Herald Sun - Australia May 6, 2011
Man's child sex addiction blamed on religious cult upbringing
Tony Keim | From:The Courier-Mail
A FORMER member of religious sect that condoned pubescent child sex counted eight schoolgirls among his more than 100 sexual conquests who he met via an adult internet chat room, a court has been told.
The Brisbane District Court was told Nathaniel Francis Enright, 30, tried to procure a child as young has 12 for sex and actually molested or had sex with seven other girls - aged 14 and 15 - that he met “on-line” between November 2008 and February 2009.
The court was told Enright was raised as a member of the "strict religious group'' The Family International - known also as the "Children of God'' - and as a result had a "skewed view'' on who he could have sexual contact with.
Barrister Angus Edwards, for Enright, said his client, who left the sect at the age of 16, was raised in an environment which condoned sexual contact between children once they had reached puberty.
Enright, a former airline employee, was today jailed for five years and placed on two year's probation after pleading guilty to 51 criminal charges - including five of taking away a child for immoral purposes and three of having sex with them.
However, the sentence imposed will see Enright, who has already spent 15-months in pre-sentence custody, released on February 6 next year.
Enright, who was at the time aged between 28 and 29, also pleaded guilty to more than 30 counts of indecent treatment or exposing a child under 16 to indecent material or act, and eight of using the web to procure or groom underage children for sex.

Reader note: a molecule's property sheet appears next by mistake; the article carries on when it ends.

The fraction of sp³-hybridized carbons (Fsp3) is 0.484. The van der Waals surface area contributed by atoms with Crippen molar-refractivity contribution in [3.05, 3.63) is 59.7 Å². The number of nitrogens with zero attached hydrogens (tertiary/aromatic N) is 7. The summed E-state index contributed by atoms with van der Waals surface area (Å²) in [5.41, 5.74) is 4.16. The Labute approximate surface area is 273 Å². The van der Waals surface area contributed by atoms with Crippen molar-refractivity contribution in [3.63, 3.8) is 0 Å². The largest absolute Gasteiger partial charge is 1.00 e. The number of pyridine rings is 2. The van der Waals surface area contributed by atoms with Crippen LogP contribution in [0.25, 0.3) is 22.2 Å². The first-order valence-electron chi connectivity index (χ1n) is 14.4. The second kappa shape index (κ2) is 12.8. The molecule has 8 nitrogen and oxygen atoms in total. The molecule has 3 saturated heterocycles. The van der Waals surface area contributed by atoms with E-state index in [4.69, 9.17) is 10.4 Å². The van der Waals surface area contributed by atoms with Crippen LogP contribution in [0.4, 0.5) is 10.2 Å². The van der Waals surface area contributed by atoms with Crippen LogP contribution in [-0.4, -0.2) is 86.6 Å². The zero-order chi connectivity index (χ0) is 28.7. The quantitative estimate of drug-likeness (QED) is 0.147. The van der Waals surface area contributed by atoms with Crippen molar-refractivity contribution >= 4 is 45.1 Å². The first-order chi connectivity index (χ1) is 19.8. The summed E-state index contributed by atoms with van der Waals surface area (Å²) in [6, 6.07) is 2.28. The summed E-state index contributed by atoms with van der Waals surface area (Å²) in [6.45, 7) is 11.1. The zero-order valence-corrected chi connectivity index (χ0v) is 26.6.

Prosecutor David Meredith said Enright, who was at the time based in New Zealand, met all of his victims via internet chat rooms.
He said Enright would engage in explicit sexual dialogue with the children and encourage them to meet for physical encounters.
"The combination of (Enright's) offences is quite extraordinary,'' Mr Meredith said.
"(Enright was) quite persistent and there is an extraordinary number of contacts ... (with underage) girls willing to meet up with him.''
Mr Edwards said Enright met the girls via a chat room designed for people aged 18 and over - suggesting the children would have to have logged in as being adults themselves.
"(Enright claims) there were more than 100 women he met up with and had sexual (encounters),'' he said.
Mr Edwards tendered a psychological report which asserted Enright was not a pedophile, but that he simply had a compulsive addiction to sex as the result of his religious up-bringing.
The court was told even during his time in prison Enright's sexual proclivities compelled him to pleasure himself on a daily basis.
Judge Nick Samios, in sentencing Enright, said: "You procured some of these young girls to engage in (actual) sexual contact.''
"You appear to have a skewed view of who you could have sexual contact with because of your (religious) up-bringing ... (and you are) addicted to sex.''
Judge Samios said that addiction to sex resulted in Enright taking "opportunistic and indiscriminate'' steps to secure sexual partners.
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